At a May Day rally in London in 1890, more than 300,000 people demonstrated in opposition. Since then, 66 nations have recognized it as a national holiday, but the United States is not one of them.
Labor Day: Traditions
Labor Day is no different from other holidays in having entertaining traditions. Some popular Labor Day customs include the following:
- Parades: To honor Labor Day, parades are held in numerous cities and villages. You might even see homes decked out in Labor Day decorations. The procession may even be a part of a more significant Labor Day celebration the neighborhood hosts.
- Picnic: Many individuals enjoy bringing a breeze and eating outside with loved ones when the weather is beautiful. Do you need anything for the picnic? View these mouthwatering cuisine suggestions for the Labor Day weekend.
- Barbecue: On Labor Day, you still have time to turn on the grill! Many grill hot dogs, hamburgers, ribs, poultry, and other foods throughout the day.
- Fireworks: Without fireworks, what is a party? Fireworks shows for Labor Day will likely fill the sky with color.
- Trave: Many people typically travel during the Labor Day weekend to enjoy one more summer weekend at the lake or the beach.
- Preserving white clothes: It is traditional advice to refrain from wearing white after Labor Day, so some people keep their white apparel away for the following season.
Some Facts about the Labor Day
- Labor Day was observed in Canada before it was in the US. Canada's first Labor Day, or Labour Day, was followed in 1872, ten years before the United States.
- The first state to observe the holiday was Oregon. On February 21 of that year, it declared Labor Day a legal holiday. Colorado, Massachusetts, New Jersey, and New York also ratified the same year's holiday.
- Other federal holidays fall on Mondays besides Labor Day. Presidents' Day, Memorial Day, and Martin Luther King Jr. Day all fall on Mondays. It's not a coincidence; several of those holidays were relocated due to the 1968 Uniform Monday Holiday Act. This legislation granted additional three-day weekends to federal workers.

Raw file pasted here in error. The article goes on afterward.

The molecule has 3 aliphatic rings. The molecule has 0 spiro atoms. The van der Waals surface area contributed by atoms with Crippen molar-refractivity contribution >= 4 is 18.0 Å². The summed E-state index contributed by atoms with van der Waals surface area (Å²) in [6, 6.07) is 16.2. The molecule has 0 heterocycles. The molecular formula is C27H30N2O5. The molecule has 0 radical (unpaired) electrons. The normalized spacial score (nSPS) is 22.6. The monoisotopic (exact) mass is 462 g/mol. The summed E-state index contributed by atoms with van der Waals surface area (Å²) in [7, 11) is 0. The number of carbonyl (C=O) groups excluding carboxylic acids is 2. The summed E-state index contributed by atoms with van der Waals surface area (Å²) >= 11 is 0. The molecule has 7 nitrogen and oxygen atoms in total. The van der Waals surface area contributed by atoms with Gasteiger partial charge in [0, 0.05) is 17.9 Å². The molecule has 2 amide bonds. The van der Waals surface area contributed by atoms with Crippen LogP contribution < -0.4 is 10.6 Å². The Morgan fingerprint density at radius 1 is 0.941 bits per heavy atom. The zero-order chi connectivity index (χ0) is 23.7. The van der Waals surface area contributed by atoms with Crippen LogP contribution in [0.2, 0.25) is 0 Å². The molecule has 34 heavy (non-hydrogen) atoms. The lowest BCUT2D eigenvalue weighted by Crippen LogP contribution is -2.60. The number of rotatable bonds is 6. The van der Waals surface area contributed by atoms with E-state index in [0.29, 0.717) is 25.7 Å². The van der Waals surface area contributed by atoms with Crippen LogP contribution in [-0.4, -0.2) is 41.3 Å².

- Unofficially, the peak hot dog season ends on Labor Day. Between Memorial Day and Labor Day, Americans routinely consume 7 billion hot dogs.
- As the second most popular holiday for grilling, Labor Day is tied with Memorial Day in popularity.
- The U.S. civilian labor force comprises more than 164 million people.
- In 2021, union membership numbered 14 million among American wage and salaried workers.
- The federal minimum wage is $7.25 per hour as of this writing. The federal minimum wage was 25 cents per hour when it was created in 1938.
- With a minimum salary of $15.20 per hour as of January 2022, the District of Columbia has the highest state minimum wage in the nation. California comes in second, paying $15 an hour.
- Even though many people view Labor Day as the unofficial end of summer, there is still much to celebrate in September. September 15 marks the beginning of National Hispanic Heritage Month, while September 22 marks the first day of fall.
- Traditionally, the start of the American NFL is the weekend following Labor Day. The Los Angeles Rams and Buffalo Bills, the reigning Super Bowl champions, will play each other in the opening NFL game of 2022 on Thursday, September 8.